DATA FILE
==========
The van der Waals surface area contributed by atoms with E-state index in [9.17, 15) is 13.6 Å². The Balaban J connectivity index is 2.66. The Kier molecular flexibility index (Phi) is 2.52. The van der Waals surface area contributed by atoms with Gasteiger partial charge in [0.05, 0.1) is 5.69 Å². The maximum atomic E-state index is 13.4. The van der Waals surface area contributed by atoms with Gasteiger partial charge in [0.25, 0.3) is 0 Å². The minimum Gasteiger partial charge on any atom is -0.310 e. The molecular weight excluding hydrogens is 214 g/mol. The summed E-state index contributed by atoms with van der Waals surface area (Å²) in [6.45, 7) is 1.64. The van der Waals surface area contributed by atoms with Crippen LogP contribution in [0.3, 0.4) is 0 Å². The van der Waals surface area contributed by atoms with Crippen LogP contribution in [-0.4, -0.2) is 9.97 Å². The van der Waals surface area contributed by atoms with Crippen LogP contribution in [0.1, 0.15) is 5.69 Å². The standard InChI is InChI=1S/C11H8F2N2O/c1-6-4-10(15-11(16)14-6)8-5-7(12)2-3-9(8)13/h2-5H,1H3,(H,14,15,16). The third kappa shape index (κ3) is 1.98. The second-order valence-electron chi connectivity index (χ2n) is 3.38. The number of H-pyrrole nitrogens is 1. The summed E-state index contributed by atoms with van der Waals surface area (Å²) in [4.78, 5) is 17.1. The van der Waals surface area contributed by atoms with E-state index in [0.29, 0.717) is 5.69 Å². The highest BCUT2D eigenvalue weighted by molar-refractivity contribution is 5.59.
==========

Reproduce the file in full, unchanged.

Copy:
The van der Waals surface area contributed by atoms with E-state index in [9.17, 15) is 13.6 Å². The Balaban J connectivity index is 2.66. The Kier molecular flexibility index (Phi) is 2.52. The van der Waals surface area contributed by atoms with Gasteiger partial charge in [0.05, 0.1) is 5.69 Å². The maximum atomic E-state index is 13.4. The van der Waals surface area contributed by atoms with Gasteiger partial charge in [0.25, 0.3) is 0 Å². The minimum Gasteiger partial charge on any atom is -0.310 e. The molecular weight excluding hydrogens is 214 g/mol. The summed E-state index contributed by atoms with van der Waals surface area (Å²) in [6.45, 7) is 1.64. The van der Waals surface area contributed by atoms with Crippen LogP contribution in [0.3, 0.4) is 0 Å². The van der Waals surface area contributed by atoms with Crippen LogP contribution in [-0.4, -0.2) is 9.97 Å². The van der Waals surface area contributed by atoms with Crippen LogP contribution in [0.1, 0.15) is 5.69 Å². The standard InChI is InChI=1S/C11H8F2N2O/c1-6-4-10(15-11(16)14-6)8-5-7(12)2-3-9(8)13/h2-5H,1H3,(H,14,15,16). The third kappa shape index (κ3) is 1.98. The second-order valence-electron chi connectivity index (χ2n) is 3.38. The number of H-pyrrole nitrogens is 1. The summed E-state index contributed by atoms with van der Waals surface area (Å²) in [4.78, 5) is 17.1. The van der Waals surface area contributed by atoms with E-state index in [0.29, 0.717) is 5.69 Å². The highest BCUT2D eigenvalue weighted by molar-refractivity contribution is 5.59.